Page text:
This past Friday evening saw many students at the University of New Hampshire gather outside of President James Dean's on-campus house, protesting for their peers and their protection.

UNH Allegations

According to The New Hampshire, the student newspaper which bills itself as "the independent student news of UNH" on Twitter, over 100 students gathered on the lawn at President Dean's house to protest their concerns over recent sexual assault allegations.

As The New Hampshire reported, one UNH student has been accused of multiple acts of sexual assault against different women, leading to a Change.org petition calling for the student's expulsion that so far has garnered over 4,000 signatures. Following presence from UNH Police and the Durham Fire Department at Stoke Hall on Friday, an email was sent to residents of Stoke Hall, according to The New Hampshire.

“The university, and University Police, thoroughly investigate all allegations of criminal activity, including vandalism, sexual assault and any other alleged violation of university policies or law.  The university is aware of a recent sexual assault claim and several serious vandalism incidents in Stoke Hall.  We take every allegation seriously, investigate all those matters, and take action as needed to ensure the safety of all. We cannot always provide the level of information you may want about active investigations and actions that have been taken, but please note that any students found responsible will be held accountable with sanctions ranging from probation and restitution to suspension.”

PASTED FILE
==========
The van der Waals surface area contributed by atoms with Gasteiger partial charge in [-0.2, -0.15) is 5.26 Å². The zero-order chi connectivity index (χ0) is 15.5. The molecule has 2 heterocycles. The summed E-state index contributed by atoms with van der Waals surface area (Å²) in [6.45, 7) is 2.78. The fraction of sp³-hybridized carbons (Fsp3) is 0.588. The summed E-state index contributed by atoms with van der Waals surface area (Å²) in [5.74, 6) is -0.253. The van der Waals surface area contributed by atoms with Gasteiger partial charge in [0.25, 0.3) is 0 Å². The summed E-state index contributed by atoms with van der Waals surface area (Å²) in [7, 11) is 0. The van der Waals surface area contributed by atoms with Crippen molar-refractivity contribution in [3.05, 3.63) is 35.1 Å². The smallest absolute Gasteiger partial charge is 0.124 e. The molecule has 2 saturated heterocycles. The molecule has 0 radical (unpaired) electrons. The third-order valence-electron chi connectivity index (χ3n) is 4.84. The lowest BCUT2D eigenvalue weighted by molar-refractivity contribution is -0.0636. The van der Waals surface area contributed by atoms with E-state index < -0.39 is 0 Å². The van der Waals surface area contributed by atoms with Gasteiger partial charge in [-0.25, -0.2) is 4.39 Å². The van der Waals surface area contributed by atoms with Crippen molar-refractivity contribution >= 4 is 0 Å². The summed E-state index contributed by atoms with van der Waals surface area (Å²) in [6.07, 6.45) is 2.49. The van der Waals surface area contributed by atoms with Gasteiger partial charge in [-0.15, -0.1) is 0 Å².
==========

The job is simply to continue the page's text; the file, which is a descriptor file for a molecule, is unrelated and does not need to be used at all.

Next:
The New Hampshire reported that the protest moved from President Dean's house to Stoke Hall, where Dean of Students Michael Blackman was at the time with other administrators, and addressed the student protesters.

“I know it’s hard, because people are looking for specific answers and updates, and want to know what’s going on, and unfortunately, because we need to respect the privacy of the people involved in this situation, including any potential victim of sexual violence, we don’t give details to people about what’s going on. And I know that’s really hard. I know you all want answers. I know you all want to know what the school is doing. And I know that it’s hard to have an administrator up here that you don’t know that we can’t tell you specifics. There’s a very specific set of criteria when we’re legally allowed to get those timely warnings out to people. So going into why a timely warning may or may not have gone out in that situation would require going into details about this particular case.”

Dean Blackman and other administrators stuck around after to answer students' questions and speak to them privately as well. According to The New Hampshire, although UNH administration has been made aware of the allegations, Durham Police Deputy Chief David Holmstock said that "the Durham Police Department is unaware of any allegations" and that nothing has been brought to their attention.

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